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Racism is a public health crisis, far greater than the crisis we’ve witnessed from COVID-19.
Referencing the legacy of slavery, Dean Michelle Williams of the Harvard T.H. Chan School of Public Health stated, “One need only examine the disparities in health care, pollution exposure, and access to green spaces, nutritious food, and educational opportunities that have long harmed health—and prematurely ended lives—in marginalized communities. While the COVID-19 pandemic has newly laid these inequities bare for all Americans to see, the underlying injustices have endured for generations. And all of us have a responsibility to acknowledge and address them.”
I watched footage of the Rodney King beating and LA Riots in a school assembly on race at my nearly all-white high school in Vermont in 1992. I was a member of the almost entirely white Diversity Club. I raised my hand when we were asked if anyone was prejudiced because we all are and I was proud that I was so enlightened as to acknowledge it. And then I sat at the dinner table with my parents asking why Affirmative Action needed to be a thing and why it was ok for schools to prioritize someone else over me because of their race rather than merit. My dad actually yelled at me. I won’t share what he said. That moment now makes me cringe, but it was truly the beginning of an education. It is awkward, uncomfortable, and embarrassing to recognize one’s lack of understanding. But there is only shame in willful ignorance. We see what is before us, laid bare, and we can choose to educate ourselves or turn away.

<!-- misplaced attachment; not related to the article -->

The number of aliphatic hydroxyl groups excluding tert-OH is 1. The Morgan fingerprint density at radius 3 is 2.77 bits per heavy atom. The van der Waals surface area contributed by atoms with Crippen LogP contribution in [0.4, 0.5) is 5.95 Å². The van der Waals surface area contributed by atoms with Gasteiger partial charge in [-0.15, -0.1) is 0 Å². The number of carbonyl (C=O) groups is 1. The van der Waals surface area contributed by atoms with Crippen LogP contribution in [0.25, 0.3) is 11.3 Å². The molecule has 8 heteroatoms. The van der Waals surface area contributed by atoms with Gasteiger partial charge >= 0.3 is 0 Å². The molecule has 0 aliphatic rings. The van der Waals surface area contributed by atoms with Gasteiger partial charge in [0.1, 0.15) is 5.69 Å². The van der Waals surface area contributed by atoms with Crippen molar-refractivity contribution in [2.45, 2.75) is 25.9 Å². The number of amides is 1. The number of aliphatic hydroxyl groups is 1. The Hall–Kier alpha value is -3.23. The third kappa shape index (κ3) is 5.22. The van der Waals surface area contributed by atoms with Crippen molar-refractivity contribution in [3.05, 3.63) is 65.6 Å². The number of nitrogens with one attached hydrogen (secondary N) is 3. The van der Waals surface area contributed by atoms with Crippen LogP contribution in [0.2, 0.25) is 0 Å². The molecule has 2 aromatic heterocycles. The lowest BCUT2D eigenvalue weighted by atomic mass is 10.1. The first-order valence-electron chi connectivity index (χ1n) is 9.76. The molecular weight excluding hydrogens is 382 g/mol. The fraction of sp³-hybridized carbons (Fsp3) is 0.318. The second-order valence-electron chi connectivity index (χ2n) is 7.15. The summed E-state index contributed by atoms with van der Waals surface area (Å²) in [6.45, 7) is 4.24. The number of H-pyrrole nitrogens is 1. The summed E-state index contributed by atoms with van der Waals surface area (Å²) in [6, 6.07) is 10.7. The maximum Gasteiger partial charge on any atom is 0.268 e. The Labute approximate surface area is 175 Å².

Many years ago, I left a Boston courtroom, relieved to avoid being impaneled on the jury. The man behind me turned to another potential juror and said, “Well, it’s probably a good thing they didn’t pick me. I took one look at him and knew he was guilty.” He was speaking of the young black man charged with assault. I wince even now, just thinking of it. Prejudice is a learned instinct. We take all sources of information – from what we see on the news, in books, in TV shows or the movies, personal experiences, conversations with trusted individuals – and we use them to identify threats. Problems arise when we fill holes in our knowledge with narrative and when our sources have bias. It is up to the rational brain to counteract that instinct. It’s work and sometimes we mess up, but we should always hold ourselves to a higher standard.
Eight months ago, I lost a close friend – an amazing black, single mom. I don’t even know the words to describe her awesomeness. She was a funny, smart, no-BS sort of woman, who worried about being written off as an “angry black woman”. She spent so much time teaching her daughter what it meant to be a black woman in America and how to empower herself. Cancer took her, but the legacy of slavery was right there too. It robbed her of the chance for the cure afforded to her white counterparts. It robbed the world of her light.
Systemic racism is not just about police brutality. It’s not just about the criminal justice system. It’s about society. It’s about economic opportunity. It’s about health care. It’s about human dignity. It’s about our collective Constitutional rights. We all have a role to play. Sarah Grimke noted abolitionist and mother of the women’s suffrage movement, once said, “All I ask of our brethren is, that they will take their feet from off our necks…”
Black lives DO matter. Peace on the left. Justice on the right.
Former member and Chair of the Reading Board of Health